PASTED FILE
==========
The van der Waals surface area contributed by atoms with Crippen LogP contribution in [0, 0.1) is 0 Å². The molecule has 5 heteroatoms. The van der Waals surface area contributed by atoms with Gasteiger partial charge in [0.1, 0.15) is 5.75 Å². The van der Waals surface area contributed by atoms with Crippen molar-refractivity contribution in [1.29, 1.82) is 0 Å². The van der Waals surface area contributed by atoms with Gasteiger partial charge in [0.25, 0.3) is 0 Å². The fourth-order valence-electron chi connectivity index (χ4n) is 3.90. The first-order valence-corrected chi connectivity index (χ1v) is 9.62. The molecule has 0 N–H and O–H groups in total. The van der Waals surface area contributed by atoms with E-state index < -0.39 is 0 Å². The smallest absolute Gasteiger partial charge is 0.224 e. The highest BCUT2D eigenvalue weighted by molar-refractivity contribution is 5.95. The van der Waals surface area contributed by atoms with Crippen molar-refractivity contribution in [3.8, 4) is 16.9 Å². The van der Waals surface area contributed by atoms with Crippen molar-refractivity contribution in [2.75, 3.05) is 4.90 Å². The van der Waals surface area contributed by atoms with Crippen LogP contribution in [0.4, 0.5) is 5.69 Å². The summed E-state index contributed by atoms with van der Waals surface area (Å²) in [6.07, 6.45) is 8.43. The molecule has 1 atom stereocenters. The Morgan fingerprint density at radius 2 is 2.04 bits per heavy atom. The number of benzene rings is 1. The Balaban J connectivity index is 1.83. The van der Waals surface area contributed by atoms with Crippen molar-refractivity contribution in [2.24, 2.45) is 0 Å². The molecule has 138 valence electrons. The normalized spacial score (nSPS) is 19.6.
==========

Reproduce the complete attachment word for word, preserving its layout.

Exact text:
The van der Waals surface area contributed by atoms with Crippen LogP contribution in [0, 0.1) is 0 Å². The molecule has 5 heteroatoms. The van der Waals surface area contributed by atoms with Gasteiger partial charge in [0.1, 0.15) is 5.75 Å². The van der Waals surface area contributed by atoms with Crippen molar-refractivity contribution in [1.29, 1.82) is 0 Å². The van der Waals surface area contributed by atoms with Gasteiger partial charge in [0.25, 0.3) is 0 Å². The fourth-order valence-electron chi connectivity index (χ4n) is 3.90. The first-order valence-corrected chi connectivity index (χ1v) is 9.62. The molecule has 0 N–H and O–H groups in total. The van der Waals surface area contributed by atoms with E-state index < -0.39 is 0 Å². The smallest absolute Gasteiger partial charge is 0.224 e. The highest BCUT2D eigenvalue weighted by molar-refractivity contribution is 5.95. The van der Waals surface area contributed by atoms with Crippen molar-refractivity contribution in [3.8, 4) is 16.9 Å². The van der Waals surface area contributed by atoms with Crippen molar-refractivity contribution in [2.75, 3.05) is 4.90 Å². The van der Waals surface area contributed by atoms with Crippen LogP contribution in [0.4, 0.5) is 5.69 Å². The summed E-state index contributed by atoms with van der Waals surface area (Å²) in [6.07, 6.45) is 8.43. The molecule has 1 atom stereocenters. The Morgan fingerprint density at radius 2 is 2.04 bits per heavy atom. The number of benzene rings is 1. The Balaban J connectivity index is 1.83. The van der Waals surface area contributed by atoms with Crippen molar-refractivity contribution in [2.24, 2.45) is 0 Å². The molecule has 138 valence electrons. The normalized spacial score (nSPS) is 19.6.